Protect Your Kids from the Sun’s Harmful Rays

Share on facebook
Facebook
Share on google
Google+
Share on twitter
Twitter
Share on linkedin
LinkedIn
Child wearing an oversized sunglasses

Kids love playing in the sun, but the sun isn’t so friendly to your kids. Harmful UV rays can damage their skin and raise their risk of skin cancer as they grow old. However, with just a few simple measures, your kids can have fun in the sun without putting their future health at risk.

Dress Them Up Western Style

You don’t need the full cowboy getup (unless your kids like it); straw cowboy hats will do the trick. Caps can provide enough shade to protect your kids from the neck up. Celebrities are wearing them, and even their favorite toys from Toy Story have them. Baseball caps aren’t as effective as they leave the ears and neck exposed to the sun’s rays. And cowboy hats are so much cuter on kids.

Cool Kids on the Block

The 80s are over, but shades are pretty cool. Most sunglasses have UV protection and can block almost 100 percent of harmful UV rays. Chronic UV exposure can cause damage to the eye and cause cataracts to develop as you grow old. Get yourself a pair of shades and lead by example. Teach them the concept of “cool,” and you’ll have the coolest kids in town.

The Floor Is Lava if There’s No Shade

Child playing in the shadeTeach your kids early about the importance of being in the shade. Whether it’s under the shadow of a building, a tree, or an umbrella, keeping away from direct sunlight is a practice that will serve them well through the rest of their lives. Have them play indoors and limit their time out in the sun. When they do play in the sun, make sure that they have enough protection.

Don’t Forget the Sunscreen

While your kids might not yet appreciate the life advice given by that particular newspaper article, sunscreen is still their best defense against UV once they’re out in the sun. Sunscreen can block more than 90 percent of harmful UV radiation, and the higher SPF sunscreens can block 99 percent of it. However, just because they’re wearing sunscreen doesn’t mean that they can be out in the sun for more extended periods. Sunscreen wears off in an hour or two, so it’s best to limit their time out in the sun.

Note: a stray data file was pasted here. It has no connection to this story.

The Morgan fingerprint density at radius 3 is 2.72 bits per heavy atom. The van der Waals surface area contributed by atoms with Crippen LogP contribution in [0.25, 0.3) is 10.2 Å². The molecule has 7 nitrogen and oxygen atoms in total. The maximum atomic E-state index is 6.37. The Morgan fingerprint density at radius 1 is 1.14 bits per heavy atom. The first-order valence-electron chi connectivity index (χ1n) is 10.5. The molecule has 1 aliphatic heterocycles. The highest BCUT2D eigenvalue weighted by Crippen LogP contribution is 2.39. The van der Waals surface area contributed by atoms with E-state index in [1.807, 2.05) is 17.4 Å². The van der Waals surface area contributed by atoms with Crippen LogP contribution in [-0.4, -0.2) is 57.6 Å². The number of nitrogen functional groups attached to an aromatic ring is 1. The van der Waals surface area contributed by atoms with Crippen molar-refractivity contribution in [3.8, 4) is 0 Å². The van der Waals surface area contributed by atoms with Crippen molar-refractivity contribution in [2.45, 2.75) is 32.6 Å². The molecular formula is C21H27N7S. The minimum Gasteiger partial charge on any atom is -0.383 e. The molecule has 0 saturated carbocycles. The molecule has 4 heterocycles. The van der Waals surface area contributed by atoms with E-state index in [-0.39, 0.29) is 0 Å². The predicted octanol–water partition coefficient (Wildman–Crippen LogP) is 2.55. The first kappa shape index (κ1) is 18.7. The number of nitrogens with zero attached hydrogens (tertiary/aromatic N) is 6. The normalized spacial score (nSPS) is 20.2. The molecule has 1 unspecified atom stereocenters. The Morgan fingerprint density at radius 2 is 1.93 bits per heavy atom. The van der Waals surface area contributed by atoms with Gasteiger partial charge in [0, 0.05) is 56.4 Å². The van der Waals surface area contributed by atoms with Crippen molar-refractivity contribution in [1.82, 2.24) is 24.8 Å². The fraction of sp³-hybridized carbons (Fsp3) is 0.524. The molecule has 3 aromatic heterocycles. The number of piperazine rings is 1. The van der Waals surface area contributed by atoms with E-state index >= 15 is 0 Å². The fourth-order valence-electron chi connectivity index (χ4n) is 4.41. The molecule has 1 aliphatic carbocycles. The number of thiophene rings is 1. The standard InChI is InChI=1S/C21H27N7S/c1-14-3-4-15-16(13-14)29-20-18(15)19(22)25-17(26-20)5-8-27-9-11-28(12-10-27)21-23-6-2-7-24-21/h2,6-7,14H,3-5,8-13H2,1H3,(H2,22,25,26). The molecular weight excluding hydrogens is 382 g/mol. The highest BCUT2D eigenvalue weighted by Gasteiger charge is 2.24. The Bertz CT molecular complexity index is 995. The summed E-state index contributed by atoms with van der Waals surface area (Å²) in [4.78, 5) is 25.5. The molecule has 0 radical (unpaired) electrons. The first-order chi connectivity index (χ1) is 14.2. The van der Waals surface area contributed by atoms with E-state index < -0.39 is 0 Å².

Drive Safely

If you drive your kids to school every day, that seemingly uneventful trip exposes them to significant amounts of UV radiation. Studies show that most melanomas are concentrated on the left side of the body here in America, while the sides are switched in the UK. This is attributed to UV exposure while driving, so you need some protection if you take daily trips with your kids. UV filtering film on your car windows will do the trick, and you can have your car windows treated in almost every automotive shop.

There’s nothing more important than the future of your kids. Teaching them about sun safety keeps them a little bit safer and takes care of at least one big problem that they’ll face down the road.

Leave a Comment

Your email address will not be published. Required fields are marked *